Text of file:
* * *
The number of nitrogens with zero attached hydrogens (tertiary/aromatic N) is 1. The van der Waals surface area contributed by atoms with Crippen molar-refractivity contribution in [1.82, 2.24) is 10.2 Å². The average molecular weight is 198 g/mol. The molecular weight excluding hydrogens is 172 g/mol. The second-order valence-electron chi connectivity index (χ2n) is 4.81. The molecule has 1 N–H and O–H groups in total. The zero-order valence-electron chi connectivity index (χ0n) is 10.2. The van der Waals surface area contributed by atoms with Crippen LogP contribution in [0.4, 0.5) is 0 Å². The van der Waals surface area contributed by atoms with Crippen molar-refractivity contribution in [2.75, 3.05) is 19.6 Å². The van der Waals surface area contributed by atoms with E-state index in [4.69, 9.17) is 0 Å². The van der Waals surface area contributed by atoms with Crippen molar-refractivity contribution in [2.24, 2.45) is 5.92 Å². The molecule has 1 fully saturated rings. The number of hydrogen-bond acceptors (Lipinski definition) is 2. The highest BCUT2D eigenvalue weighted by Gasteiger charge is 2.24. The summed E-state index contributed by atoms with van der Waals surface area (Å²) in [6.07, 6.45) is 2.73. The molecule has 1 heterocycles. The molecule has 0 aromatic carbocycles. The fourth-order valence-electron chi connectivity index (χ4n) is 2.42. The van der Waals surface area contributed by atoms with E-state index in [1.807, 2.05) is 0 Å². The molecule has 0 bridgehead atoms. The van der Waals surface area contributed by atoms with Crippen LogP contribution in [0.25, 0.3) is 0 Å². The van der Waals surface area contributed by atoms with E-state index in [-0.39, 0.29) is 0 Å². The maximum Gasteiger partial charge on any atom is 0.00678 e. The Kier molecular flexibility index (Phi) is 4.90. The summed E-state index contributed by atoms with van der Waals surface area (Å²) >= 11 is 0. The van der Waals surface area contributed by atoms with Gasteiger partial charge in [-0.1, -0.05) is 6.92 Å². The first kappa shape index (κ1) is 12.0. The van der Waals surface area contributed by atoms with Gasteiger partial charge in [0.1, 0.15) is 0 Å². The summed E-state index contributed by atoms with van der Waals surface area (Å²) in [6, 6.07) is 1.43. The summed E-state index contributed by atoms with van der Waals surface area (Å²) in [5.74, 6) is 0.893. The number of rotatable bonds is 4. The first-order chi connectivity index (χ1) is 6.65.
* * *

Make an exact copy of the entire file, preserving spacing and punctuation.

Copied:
The number of nitrogens with zero attached hydrogens (tertiary/aromatic N) is 1. The van der Waals surface area contributed by atoms with Crippen molar-refractivity contribution in [1.82, 2.24) is 10.2 Å². The average molecular weight is 198 g/mol. The molecular weight excluding hydrogens is 172 g/mol. The second-order valence-electron chi connectivity index (χ2n) is 4.81. The molecule has 1 N–H and O–H groups in total. The zero-order valence-electron chi connectivity index (χ0n) is 10.2. The van der Waals surface area contributed by atoms with Crippen LogP contribution in [0.4, 0.5) is 0 Å². The van der Waals surface area contributed by atoms with Crippen molar-refractivity contribution in [2.75, 3.05) is 19.6 Å². The van der Waals surface area contributed by atoms with E-state index in [4.69, 9.17) is 0 Å². The van der Waals surface area contributed by atoms with Crippen molar-refractivity contribution in [2.24, 2.45) is 5.92 Å². The molecule has 1 fully saturated rings. The number of hydrogen-bond acceptors (Lipinski definition) is 2. The highest BCUT2D eigenvalue weighted by Gasteiger charge is 2.24. The summed E-state index contributed by atoms with van der Waals surface area (Å²) in [6.07, 6.45) is 2.73. The molecule has 1 heterocycles. The molecule has 0 aromatic carbocycles. The fourth-order valence-electron chi connectivity index (χ4n) is 2.42. The van der Waals surface area contributed by atoms with E-state index in [1.807, 2.05) is 0 Å². The molecule has 0 bridgehead atoms. The van der Waals surface area contributed by atoms with Crippen LogP contribution in [0.25, 0.3) is 0 Å². The van der Waals surface area contributed by atoms with E-state index in [-0.39, 0.29) is 0 Å². The maximum Gasteiger partial charge on any atom is 0.00678 e. The Kier molecular flexibility index (Phi) is 4.90. The summed E-state index contributed by atoms with van der Waals surface area (Å²) >= 11 is 0. The van der Waals surface area contributed by atoms with Gasteiger partial charge in [-0.1, -0.05) is 6.92 Å². The first kappa shape index (κ1) is 12.0. The van der Waals surface area contributed by atoms with Gasteiger partial charge in [0.1, 0.15) is 0 Å². The summed E-state index contributed by atoms with van der Waals surface area (Å²) in [6, 6.07) is 1.43. The summed E-state index contributed by atoms with van der Waals surface area (Å²) in [5.74, 6) is 0.893. The number of rotatable bonds is 4. The first-order chi connectivity index (χ1) is 6.65.